The care home sector in the spotlight

27 March 2019

In March 2019, older people’s charity, Independent Age, raised a number of issues relating to worsening quality of care homes. In this blog we address how care homes are regulated and the issues highlighted in the report by Independent Age.

Regulation of care homes

Care homes, including residential and nursing homes in England are regulated by the Care Quality Commission (CQC) – a public body sponsored by the Department of Health and Social Care. Care homes are required to register with the CQC, and as part of the registration process, they need to demonstrate compliance with a set of requirements in the area of standards of service quality and safety.

Following registration, the CQC will conduct regular inspections and give ratings, which regulated care homes are legally required to display on their premises. As such, the inspection process is of vital importance to the home’s reputation.

During the initial inspection, the CQC will consider whether a care home and the services it offers are suitable, whether there are enough staff members and whether they have got the right skills, qualifications and experience to carry out their work. The CQC will also assess matters such as the effectiveness of a care home’s policies (e.g. data protection and health and safety), its systems and procedures, how the home is run and how it plans to make decisions.

The CQC has a list of five questions they ask of all care services:

  1. Are they safe? The CQC will focus on whether people in care homes are protected from abuse and avoidable harm.
  2. Are they effective? The CQC will consider whether the care, treatment and support received by service users achieves a good outcome, is evidence-based, and helps residents maintain quality of life.
  3. Are they caring? The CQC will assess whether care home staff are involving residents in decisions about their care and whether they are treating service users with compassion, kindness, dignity and respect.
  4. Are they responsive to people’s needs? The CQC will assess whether services are organised to meet the needs of service users.
  5. Are they well led? Lastly, the CQC will consider whether the management and leadership of a care home makes sure it is providing high quality care based around  individual needs, whether it encourages learning and innovation, and whether it promotes an open and fair culture.

During an inspection, the CQC will follow key lines of inquiry, which are closely based on the five questions. After the inspection takes place, the CQC issues the inspected care home with a draft report, which includes a narrative and ratings. A care home receives ratings for each of the five key questions as well as an overall rating. The ratings are either outstanding, good, requires improvement or inadequate.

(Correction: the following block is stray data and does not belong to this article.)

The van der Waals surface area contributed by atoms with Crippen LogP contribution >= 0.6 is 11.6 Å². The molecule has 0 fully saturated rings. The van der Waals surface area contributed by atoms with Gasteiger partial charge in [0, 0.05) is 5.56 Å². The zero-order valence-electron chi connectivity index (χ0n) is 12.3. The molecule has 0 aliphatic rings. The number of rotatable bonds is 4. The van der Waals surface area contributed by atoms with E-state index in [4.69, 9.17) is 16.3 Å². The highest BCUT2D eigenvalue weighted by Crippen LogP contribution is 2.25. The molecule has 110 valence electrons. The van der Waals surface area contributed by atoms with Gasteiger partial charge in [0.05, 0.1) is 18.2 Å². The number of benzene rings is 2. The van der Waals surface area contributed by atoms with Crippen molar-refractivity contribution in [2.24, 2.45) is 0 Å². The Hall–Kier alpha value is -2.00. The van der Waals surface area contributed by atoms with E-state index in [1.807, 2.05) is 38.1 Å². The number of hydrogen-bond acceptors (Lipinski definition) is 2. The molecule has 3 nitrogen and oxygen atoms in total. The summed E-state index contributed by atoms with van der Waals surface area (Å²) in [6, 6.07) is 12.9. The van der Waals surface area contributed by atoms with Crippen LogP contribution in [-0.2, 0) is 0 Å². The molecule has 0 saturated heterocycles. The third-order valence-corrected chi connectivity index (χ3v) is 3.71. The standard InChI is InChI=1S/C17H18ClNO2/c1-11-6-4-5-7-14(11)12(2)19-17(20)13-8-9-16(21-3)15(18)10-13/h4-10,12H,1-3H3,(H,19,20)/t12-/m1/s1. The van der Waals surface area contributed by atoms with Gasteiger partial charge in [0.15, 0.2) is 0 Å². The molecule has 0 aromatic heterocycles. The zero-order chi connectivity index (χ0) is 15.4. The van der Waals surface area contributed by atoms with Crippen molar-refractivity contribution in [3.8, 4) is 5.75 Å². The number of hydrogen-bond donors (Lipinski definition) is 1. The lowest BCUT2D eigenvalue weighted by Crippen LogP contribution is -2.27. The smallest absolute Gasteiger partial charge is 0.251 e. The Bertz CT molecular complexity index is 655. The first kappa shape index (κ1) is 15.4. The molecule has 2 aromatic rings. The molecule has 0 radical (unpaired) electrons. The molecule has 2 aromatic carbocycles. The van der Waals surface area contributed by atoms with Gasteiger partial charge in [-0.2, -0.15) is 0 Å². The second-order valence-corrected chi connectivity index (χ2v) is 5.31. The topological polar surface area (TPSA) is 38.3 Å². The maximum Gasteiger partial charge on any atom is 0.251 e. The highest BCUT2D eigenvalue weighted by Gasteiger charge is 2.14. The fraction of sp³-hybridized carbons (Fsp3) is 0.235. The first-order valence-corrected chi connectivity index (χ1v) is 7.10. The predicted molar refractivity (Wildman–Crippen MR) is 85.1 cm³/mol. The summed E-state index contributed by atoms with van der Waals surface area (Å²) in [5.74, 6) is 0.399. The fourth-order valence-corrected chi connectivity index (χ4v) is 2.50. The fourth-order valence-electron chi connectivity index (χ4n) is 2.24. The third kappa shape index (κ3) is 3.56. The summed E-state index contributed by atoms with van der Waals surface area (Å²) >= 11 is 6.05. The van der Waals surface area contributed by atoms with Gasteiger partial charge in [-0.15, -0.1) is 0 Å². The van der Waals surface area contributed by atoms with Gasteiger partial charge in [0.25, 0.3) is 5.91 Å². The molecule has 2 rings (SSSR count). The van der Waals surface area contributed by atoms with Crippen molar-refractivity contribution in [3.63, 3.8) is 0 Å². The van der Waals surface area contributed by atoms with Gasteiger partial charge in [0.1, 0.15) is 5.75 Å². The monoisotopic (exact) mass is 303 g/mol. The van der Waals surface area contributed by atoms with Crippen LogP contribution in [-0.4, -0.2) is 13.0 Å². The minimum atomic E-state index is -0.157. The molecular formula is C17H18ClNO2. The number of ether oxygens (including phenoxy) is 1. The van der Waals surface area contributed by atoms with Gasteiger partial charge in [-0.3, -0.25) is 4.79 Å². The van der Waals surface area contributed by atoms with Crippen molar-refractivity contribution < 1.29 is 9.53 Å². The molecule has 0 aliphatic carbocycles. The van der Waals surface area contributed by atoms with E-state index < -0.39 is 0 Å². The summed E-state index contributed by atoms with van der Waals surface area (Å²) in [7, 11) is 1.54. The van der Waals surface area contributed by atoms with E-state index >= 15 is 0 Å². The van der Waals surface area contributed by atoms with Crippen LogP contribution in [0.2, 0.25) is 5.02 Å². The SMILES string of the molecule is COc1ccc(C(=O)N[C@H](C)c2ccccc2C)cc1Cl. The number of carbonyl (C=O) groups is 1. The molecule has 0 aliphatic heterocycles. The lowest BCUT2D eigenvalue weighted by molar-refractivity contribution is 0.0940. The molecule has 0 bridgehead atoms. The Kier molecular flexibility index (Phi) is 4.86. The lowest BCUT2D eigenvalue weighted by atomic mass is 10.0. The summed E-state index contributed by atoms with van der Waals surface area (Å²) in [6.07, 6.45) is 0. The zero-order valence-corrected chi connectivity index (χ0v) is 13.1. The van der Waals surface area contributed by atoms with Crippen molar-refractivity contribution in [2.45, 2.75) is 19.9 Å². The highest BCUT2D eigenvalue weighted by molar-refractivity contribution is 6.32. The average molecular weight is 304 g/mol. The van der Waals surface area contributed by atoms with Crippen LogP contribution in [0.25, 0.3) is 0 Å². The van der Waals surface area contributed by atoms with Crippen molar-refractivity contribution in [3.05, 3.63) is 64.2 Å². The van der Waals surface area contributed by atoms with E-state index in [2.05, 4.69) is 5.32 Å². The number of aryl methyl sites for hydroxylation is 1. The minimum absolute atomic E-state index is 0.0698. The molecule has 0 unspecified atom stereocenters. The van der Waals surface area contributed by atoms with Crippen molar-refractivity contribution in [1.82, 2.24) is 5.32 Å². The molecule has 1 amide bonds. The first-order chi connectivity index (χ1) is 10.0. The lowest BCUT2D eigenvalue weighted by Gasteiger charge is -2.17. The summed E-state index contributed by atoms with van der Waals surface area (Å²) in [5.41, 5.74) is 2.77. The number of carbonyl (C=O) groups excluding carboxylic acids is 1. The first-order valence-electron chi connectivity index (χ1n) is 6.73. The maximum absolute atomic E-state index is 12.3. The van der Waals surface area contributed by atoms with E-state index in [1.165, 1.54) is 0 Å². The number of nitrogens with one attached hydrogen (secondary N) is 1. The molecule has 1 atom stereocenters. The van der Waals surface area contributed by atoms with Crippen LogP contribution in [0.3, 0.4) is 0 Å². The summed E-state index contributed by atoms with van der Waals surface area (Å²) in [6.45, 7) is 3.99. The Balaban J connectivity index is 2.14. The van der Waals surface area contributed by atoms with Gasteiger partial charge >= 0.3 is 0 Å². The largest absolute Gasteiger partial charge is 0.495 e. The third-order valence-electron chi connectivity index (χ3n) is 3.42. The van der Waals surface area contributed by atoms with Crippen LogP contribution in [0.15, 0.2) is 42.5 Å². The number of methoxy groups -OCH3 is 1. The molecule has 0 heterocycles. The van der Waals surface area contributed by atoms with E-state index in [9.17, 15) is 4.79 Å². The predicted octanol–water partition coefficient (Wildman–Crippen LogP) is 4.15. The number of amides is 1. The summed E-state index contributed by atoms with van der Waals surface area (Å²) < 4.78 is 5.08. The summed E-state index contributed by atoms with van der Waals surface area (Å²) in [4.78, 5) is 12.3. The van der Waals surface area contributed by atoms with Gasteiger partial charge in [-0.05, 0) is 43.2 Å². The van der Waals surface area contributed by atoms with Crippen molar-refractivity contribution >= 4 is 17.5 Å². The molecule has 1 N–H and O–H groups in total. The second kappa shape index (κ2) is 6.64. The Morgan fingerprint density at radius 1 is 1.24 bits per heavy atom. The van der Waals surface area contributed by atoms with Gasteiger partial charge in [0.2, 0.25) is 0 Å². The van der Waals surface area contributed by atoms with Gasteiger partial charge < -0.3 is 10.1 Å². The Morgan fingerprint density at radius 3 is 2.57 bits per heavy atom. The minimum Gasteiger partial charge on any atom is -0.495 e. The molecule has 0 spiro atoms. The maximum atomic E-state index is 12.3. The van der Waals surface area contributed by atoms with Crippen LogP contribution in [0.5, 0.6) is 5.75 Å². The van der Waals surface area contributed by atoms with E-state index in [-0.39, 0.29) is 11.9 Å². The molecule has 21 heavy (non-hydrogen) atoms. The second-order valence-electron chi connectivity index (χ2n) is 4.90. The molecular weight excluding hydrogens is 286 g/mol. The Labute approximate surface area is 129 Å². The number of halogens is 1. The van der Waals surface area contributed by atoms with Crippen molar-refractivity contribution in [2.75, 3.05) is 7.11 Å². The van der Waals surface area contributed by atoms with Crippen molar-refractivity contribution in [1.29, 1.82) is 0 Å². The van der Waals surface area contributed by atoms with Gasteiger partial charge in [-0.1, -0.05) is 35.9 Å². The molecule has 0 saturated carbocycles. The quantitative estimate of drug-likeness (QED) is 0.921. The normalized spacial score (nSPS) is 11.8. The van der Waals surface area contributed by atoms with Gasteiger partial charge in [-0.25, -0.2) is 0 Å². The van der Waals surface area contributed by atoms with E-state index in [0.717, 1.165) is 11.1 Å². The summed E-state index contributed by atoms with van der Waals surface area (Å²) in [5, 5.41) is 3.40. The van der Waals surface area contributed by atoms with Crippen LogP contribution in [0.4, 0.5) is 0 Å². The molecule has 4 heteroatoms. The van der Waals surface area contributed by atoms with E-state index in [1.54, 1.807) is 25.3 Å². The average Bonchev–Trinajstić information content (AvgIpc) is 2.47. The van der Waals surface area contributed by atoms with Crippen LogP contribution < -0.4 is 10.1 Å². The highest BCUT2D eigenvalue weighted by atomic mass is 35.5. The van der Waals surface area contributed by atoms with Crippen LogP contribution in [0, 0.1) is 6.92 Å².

When an area of concern is identified in the report, a care home must respond by developing an action plan to address such concerns and make improvements. The CQC will follow-up on any actions they tell the provider to take, by either contacting a care home or carrying out a further focused inspection.

Independent Age

The report by Independent Age raised a number of issues relating to worsening quality of care homes. The report compared publicly available CQC inspection data from January 2018 and January 2019 to identify the percentage of care homes that are either “Inadequate” or “Requires Improvement”. The report found that ratings worsened for more than a third (37%) of local authorities in the UK, compared to a 22% drop in quality of care for years 2017 to 2018. It also found that there were 16 local authority areas across the UK where between 30% to 40% of care homes were rated as “Inadequate” or “Requires Improvement”. For example, in Portsmouth and Manchester, 4 out of 10 care homes received these ratings. The findings indicated that 2.6 million older people are more likely to face a poor choice of care home.

Enforcement action

If a care home fails to meet the CQC’s quality and safety standards, the CQC has the power to take enforcement action. The type of action depends on the seriousness of failings and can have an effect on the home’s ability to run its services.

The CQC can take the following enforcement actions:

  • Requirement or warning notices, which set out the list of improvements that a care home needs to make and deadlines for implementing them;
  • Making changes to care home’s registration, which might involve imposing limitations on what services a care home may provide;
  • Placing a care home under special measures, which entails close supervision of the quality of care provided;
  • Simple caution, which is a formal written record that an offence has been committed, usually issued instead of prosecution. A caution is kept on record and is taken into account when the CQC considers future enforcement action;
  • Fines;
  • Prosecution in cases where people are harmed or at risk of harm.

How we can help?

The CQC will take a swift action when it identifies concerns with respect to safety and quality of care home services. It is important that care homes engage in the communication with the CQC, as not responding to concerns raised might have significant consequences. The CQC’s underlying remit to protect service users means that it will not shy away from using its enforcement powers where it sees fit.

We provide specialist advice in relation to inspection reports, complaints about the manner in which inspections are carried out and proposed enforcement action. If you require assistance or a confidential initial discussion, please contact us.

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We welcome views and opinions about the issues raised in this blog. Should you require specific advice in relation to personal circumstances, please use the form on the contact page.

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